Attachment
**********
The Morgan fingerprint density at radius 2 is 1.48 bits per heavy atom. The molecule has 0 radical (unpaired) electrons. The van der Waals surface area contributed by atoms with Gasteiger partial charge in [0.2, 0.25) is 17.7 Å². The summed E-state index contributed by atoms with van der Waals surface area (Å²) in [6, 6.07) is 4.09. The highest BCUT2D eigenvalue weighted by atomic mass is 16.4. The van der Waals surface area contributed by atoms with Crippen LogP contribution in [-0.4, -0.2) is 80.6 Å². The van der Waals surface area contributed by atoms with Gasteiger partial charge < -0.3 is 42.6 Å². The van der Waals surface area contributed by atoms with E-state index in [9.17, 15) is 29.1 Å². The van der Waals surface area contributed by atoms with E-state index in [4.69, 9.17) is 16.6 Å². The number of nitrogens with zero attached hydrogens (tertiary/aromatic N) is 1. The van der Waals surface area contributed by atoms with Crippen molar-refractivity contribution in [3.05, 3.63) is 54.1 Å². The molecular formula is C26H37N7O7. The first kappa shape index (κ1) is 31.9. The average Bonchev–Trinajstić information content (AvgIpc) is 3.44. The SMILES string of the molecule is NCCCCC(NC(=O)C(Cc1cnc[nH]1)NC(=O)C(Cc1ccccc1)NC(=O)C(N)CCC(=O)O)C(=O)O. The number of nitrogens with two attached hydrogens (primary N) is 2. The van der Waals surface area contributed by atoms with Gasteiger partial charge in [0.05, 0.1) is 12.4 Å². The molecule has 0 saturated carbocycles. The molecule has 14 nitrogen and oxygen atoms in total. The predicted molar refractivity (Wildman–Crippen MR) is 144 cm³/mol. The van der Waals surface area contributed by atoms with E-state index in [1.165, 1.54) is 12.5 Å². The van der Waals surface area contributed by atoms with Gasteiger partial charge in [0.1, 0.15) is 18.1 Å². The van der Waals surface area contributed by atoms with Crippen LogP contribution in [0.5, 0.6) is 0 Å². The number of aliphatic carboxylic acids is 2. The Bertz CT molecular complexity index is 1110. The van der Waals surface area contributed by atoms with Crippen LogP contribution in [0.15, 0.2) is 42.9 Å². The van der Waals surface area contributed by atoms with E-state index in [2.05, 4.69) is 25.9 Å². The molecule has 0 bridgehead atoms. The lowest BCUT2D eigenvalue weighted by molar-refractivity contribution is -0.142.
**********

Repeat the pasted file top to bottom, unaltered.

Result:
The Morgan fingerprint density at radius 2 is 1.48 bits per heavy atom. The molecule has 0 radical (unpaired) electrons. The van der Waals surface area contributed by atoms with Gasteiger partial charge in [0.2, 0.25) is 17.7 Å². The summed E-state index contributed by atoms with van der Waals surface area (Å²) in [6, 6.07) is 4.09. The highest BCUT2D eigenvalue weighted by atomic mass is 16.4. The van der Waals surface area contributed by atoms with Crippen LogP contribution in [-0.4, -0.2) is 80.6 Å². The van der Waals surface area contributed by atoms with Gasteiger partial charge < -0.3 is 42.6 Å². The van der Waals surface area contributed by atoms with E-state index in [9.17, 15) is 29.1 Å². The van der Waals surface area contributed by atoms with E-state index in [4.69, 9.17) is 16.6 Å². The number of nitrogens with zero attached hydrogens (tertiary/aromatic N) is 1. The van der Waals surface area contributed by atoms with Crippen molar-refractivity contribution in [3.05, 3.63) is 54.1 Å². The molecular formula is C26H37N7O7. The first kappa shape index (κ1) is 31.9. The average Bonchev–Trinajstić information content (AvgIpc) is 3.44. The SMILES string of the molecule is NCCCCC(NC(=O)C(Cc1cnc[nH]1)NC(=O)C(Cc1ccccc1)NC(=O)C(N)CCC(=O)O)C(=O)O. The number of nitrogens with two attached hydrogens (primary N) is 2. The van der Waals surface area contributed by atoms with Gasteiger partial charge in [0.05, 0.1) is 12.4 Å². The molecule has 0 saturated carbocycles. The molecule has 14 nitrogen and oxygen atoms in total. The predicted molar refractivity (Wildman–Crippen MR) is 144 cm³/mol. The van der Waals surface area contributed by atoms with E-state index in [1.165, 1.54) is 12.5 Å². The van der Waals surface area contributed by atoms with Gasteiger partial charge in [0.1, 0.15) is 18.1 Å². The van der Waals surface area contributed by atoms with Crippen LogP contribution in [0.5, 0.6) is 0 Å². The number of aliphatic carboxylic acids is 2. The Bertz CT molecular complexity index is 1110. The van der Waals surface area contributed by atoms with Crippen LogP contribution in [0.15, 0.2) is 42.9 Å². The van der Waals surface area contributed by atoms with E-state index in [2.05, 4.69) is 25.9 Å². The molecule has 0 bridgehead atoms. The lowest BCUT2D eigenvalue weighted by molar-refractivity contribution is -0.142.